This brings us to the contemporary art of postliberalism. Despite Scott Reyburn's inability to find results for it on Google, it does indeed exist. It is the very art of the progressive postliberal regimes that dominate the institutions. Connected to those regimes - because that's where the money and status are - is a class of administrators and critics whose careers are devoted to enforcing those values.

Which are what, then? An ethos that, because it is progressive, disdains the European phenotype, its extant values, and its history, particularly its history of male accomplishment, and because it is postliberal, favors collective obligations, intolerance, command economics, and existential inequality in order to reduce the number of specimens of the phenotype among its ranks, alter their values, and denigrate their history. Its program of existential inequality manifests as monomaniacal valorization of non-white, non-male, non-straight, and non-able-bodied identities. It takes the assumptions of endemic moral inferiority that has long been directed at Jews, applies them to all whites, and recasts the Jews as prototypically white.

A full accounting of examples of that ethos would be never-ending. But only since last fall:

1. The 2021 start of an exhibition by Philip Guston was canceled because people of color on the National Gallery security staff told the museum's director that they would feel uncomfortable working around the Jewish artist's paintings. The director subsequently told the press that Guston had appropriated black trauma in order to make the art, and the head of the Ford Foundation, which backs the exhibition, characterized the work as "incendiary and toxic racist imagery." Even many critics of the decision to postpone the exhibition, such as Steve Locke, lamented it on the grounds that the art in question was an exemplary act of white self-debasement that ought to be exhibited and emulated.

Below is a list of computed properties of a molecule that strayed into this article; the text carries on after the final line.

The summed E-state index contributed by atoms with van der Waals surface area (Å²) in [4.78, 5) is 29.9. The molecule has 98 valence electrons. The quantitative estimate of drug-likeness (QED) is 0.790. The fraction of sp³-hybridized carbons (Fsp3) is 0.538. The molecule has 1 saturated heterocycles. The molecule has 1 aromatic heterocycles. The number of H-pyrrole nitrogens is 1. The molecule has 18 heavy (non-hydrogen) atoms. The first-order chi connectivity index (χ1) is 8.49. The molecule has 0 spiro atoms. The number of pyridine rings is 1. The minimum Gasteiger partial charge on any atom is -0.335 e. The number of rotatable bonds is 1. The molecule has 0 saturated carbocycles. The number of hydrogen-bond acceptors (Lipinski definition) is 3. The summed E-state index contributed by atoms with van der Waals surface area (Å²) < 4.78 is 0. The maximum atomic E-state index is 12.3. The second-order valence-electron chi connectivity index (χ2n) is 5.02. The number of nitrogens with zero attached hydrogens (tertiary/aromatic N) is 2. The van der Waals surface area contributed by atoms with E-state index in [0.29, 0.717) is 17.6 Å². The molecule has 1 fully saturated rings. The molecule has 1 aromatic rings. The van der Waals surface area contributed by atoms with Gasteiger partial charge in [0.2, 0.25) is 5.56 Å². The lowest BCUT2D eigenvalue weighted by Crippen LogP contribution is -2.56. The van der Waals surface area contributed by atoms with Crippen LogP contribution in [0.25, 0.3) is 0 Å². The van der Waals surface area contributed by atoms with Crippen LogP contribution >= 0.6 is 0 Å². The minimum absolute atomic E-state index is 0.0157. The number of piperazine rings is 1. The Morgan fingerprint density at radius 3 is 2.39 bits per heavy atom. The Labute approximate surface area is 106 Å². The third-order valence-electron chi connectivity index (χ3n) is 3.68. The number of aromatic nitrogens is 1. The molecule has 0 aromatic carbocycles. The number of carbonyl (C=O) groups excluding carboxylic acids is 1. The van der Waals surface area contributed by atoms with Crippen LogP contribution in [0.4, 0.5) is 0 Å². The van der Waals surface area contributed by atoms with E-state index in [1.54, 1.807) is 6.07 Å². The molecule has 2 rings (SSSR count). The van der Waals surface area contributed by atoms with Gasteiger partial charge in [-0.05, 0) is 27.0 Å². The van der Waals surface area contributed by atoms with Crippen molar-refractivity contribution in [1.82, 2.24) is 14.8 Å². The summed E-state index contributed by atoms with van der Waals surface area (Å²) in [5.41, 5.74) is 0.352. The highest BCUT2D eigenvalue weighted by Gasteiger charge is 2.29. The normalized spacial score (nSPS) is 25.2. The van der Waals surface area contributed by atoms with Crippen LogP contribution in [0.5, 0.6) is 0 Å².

Guston is the first artist I ever saw make paintings about white complicity and silence in the face of white supremacy, putting on a Klan hood to examine his white selfhood.... He took on his own whiteness and complicity and silence and showed them to the public. He could have kept making the luminous abstract paintings for which he was known, but he had the unfinished business of the vile world to address. He implicated himself—red-handed, stumbling and swollen with potential violence—at a time when he did not have to do anything. He pointed the finger at himself and made it clear that whiteness carries a legacy of violence of which he was a beneficiary.

That is what accountability looks like.